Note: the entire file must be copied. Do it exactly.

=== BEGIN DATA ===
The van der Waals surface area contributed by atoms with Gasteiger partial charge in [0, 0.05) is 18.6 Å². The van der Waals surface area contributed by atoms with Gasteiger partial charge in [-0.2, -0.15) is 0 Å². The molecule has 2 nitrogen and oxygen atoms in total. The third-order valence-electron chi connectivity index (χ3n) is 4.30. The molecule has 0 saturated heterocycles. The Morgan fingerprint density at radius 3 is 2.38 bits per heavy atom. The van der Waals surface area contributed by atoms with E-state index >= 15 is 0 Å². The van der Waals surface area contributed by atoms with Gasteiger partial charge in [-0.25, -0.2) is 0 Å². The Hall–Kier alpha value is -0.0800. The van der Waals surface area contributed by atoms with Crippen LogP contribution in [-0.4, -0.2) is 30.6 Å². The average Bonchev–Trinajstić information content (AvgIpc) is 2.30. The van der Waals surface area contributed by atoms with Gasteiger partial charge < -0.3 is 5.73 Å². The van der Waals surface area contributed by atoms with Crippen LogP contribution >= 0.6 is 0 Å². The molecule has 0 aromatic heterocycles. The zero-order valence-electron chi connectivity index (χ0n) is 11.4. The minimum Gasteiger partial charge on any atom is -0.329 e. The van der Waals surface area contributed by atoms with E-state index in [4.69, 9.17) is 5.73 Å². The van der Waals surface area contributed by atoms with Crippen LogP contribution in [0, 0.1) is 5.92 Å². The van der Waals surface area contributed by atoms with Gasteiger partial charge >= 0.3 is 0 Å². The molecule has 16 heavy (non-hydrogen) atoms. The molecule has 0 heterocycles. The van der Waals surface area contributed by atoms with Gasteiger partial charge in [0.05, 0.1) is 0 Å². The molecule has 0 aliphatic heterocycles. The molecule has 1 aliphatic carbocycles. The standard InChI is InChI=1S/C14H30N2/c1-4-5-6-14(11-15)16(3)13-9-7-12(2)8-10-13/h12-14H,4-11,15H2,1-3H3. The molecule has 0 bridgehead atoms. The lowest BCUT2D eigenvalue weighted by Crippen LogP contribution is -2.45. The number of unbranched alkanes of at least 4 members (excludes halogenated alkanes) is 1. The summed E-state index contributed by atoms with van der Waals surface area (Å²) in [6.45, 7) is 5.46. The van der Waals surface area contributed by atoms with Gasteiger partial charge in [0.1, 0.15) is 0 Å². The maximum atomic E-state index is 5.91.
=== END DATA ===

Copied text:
The van der Waals surface area contributed by atoms with Gasteiger partial charge in [0, 0.05) is 18.6 Å². The van der Waals surface area contributed by atoms with Gasteiger partial charge in [-0.2, -0.15) is 0 Å². The molecule has 2 nitrogen and oxygen atoms in total. The third-order valence-electron chi connectivity index (χ3n) is 4.30. The molecule has 0 saturated heterocycles. The Morgan fingerprint density at radius 3 is 2.38 bits per heavy atom. The van der Waals surface area contributed by atoms with E-state index >= 15 is 0 Å². The van der Waals surface area contributed by atoms with Gasteiger partial charge in [-0.25, -0.2) is 0 Å². The Hall–Kier alpha value is -0.0800. The van der Waals surface area contributed by atoms with Crippen LogP contribution in [-0.4, -0.2) is 30.6 Å². The average Bonchev–Trinajstić information content (AvgIpc) is 2.30. The van der Waals surface area contributed by atoms with Gasteiger partial charge < -0.3 is 5.73 Å². The van der Waals surface area contributed by atoms with Crippen LogP contribution >= 0.6 is 0 Å². The molecule has 0 aromatic heterocycles. The zero-order valence-electron chi connectivity index (χ0n) is 11.4. The minimum Gasteiger partial charge on any atom is -0.329 e. The van der Waals surface area contributed by atoms with E-state index in [4.69, 9.17) is 5.73 Å². The van der Waals surface area contributed by atoms with Crippen LogP contribution in [0, 0.1) is 5.92 Å². The van der Waals surface area contributed by atoms with Gasteiger partial charge >= 0.3 is 0 Å². The molecule has 16 heavy (non-hydrogen) atoms. The molecule has 0 heterocycles. The van der Waals surface area contributed by atoms with Gasteiger partial charge in [0.05, 0.1) is 0 Å². The molecule has 0 aliphatic heterocycles. The molecule has 1 aliphatic carbocycles. The standard InChI is InChI=1S/C14H30N2/c1-4-5-6-14(11-15)16(3)13-9-7-12(2)8-10-13/h12-14H,4-11,15H2,1-3H3. The molecule has 0 bridgehead atoms. The lowest BCUT2D eigenvalue weighted by Crippen LogP contribution is -2.45. The number of unbranched alkanes of at least 4 members (excludes halogenated alkanes) is 1. The summed E-state index contributed by atoms with van der Waals surface area (Å²) in [6.45, 7) is 5.46. The van der Waals surface area contributed by atoms with Gasteiger partial charge in [0.1, 0.15) is 0 Å². The maximum atomic E-state index is 5.91.